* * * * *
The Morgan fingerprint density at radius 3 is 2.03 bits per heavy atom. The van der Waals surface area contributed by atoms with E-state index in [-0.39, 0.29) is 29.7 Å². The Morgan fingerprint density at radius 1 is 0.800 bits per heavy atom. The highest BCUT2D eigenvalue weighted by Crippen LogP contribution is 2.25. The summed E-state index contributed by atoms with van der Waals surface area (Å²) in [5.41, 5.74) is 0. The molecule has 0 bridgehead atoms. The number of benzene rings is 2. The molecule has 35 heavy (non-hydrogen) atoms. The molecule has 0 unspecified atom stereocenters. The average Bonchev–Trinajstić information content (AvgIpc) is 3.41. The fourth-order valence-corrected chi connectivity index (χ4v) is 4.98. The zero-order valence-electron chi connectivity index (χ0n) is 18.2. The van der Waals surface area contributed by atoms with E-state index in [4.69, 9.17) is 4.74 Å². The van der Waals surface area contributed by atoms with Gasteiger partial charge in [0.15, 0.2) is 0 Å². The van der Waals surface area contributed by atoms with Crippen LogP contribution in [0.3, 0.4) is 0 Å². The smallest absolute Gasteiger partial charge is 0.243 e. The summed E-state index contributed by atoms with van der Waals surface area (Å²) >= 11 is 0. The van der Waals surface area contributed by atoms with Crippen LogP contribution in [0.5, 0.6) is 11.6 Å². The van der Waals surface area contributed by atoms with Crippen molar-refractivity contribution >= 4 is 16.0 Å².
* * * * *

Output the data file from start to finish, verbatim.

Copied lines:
The Morgan fingerprint density at radius 3 is 2.03 bits per heavy atom. The van der Waals surface area contributed by atoms with E-state index in [-0.39, 0.29) is 29.7 Å². The Morgan fingerprint density at radius 1 is 0.800 bits per heavy atom. The highest BCUT2D eigenvalue weighted by Crippen LogP contribution is 2.25. The summed E-state index contributed by atoms with van der Waals surface area (Å²) in [5.41, 5.74) is 0. The molecule has 0 bridgehead atoms. The number of benzene rings is 2. The molecule has 35 heavy (non-hydrogen) atoms. The molecule has 0 unspecified atom stereocenters. The average Bonchev–Trinajstić information content (AvgIpc) is 3.41. The fourth-order valence-corrected chi connectivity index (χ4v) is 4.98. The zero-order valence-electron chi connectivity index (χ0n) is 18.2. The van der Waals surface area contributed by atoms with E-state index in [4.69, 9.17) is 4.74 Å². The van der Waals surface area contributed by atoms with Gasteiger partial charge in [0.15, 0.2) is 0 Å². The van der Waals surface area contributed by atoms with Crippen LogP contribution in [0.3, 0.4) is 0 Å². The smallest absolute Gasteiger partial charge is 0.243 e. The summed E-state index contributed by atoms with van der Waals surface area (Å²) >= 11 is 0. The van der Waals surface area contributed by atoms with Crippen LogP contribution in [0.5, 0.6) is 11.6 Å². The van der Waals surface area contributed by atoms with Crippen molar-refractivity contribution >= 4 is 16.0 Å².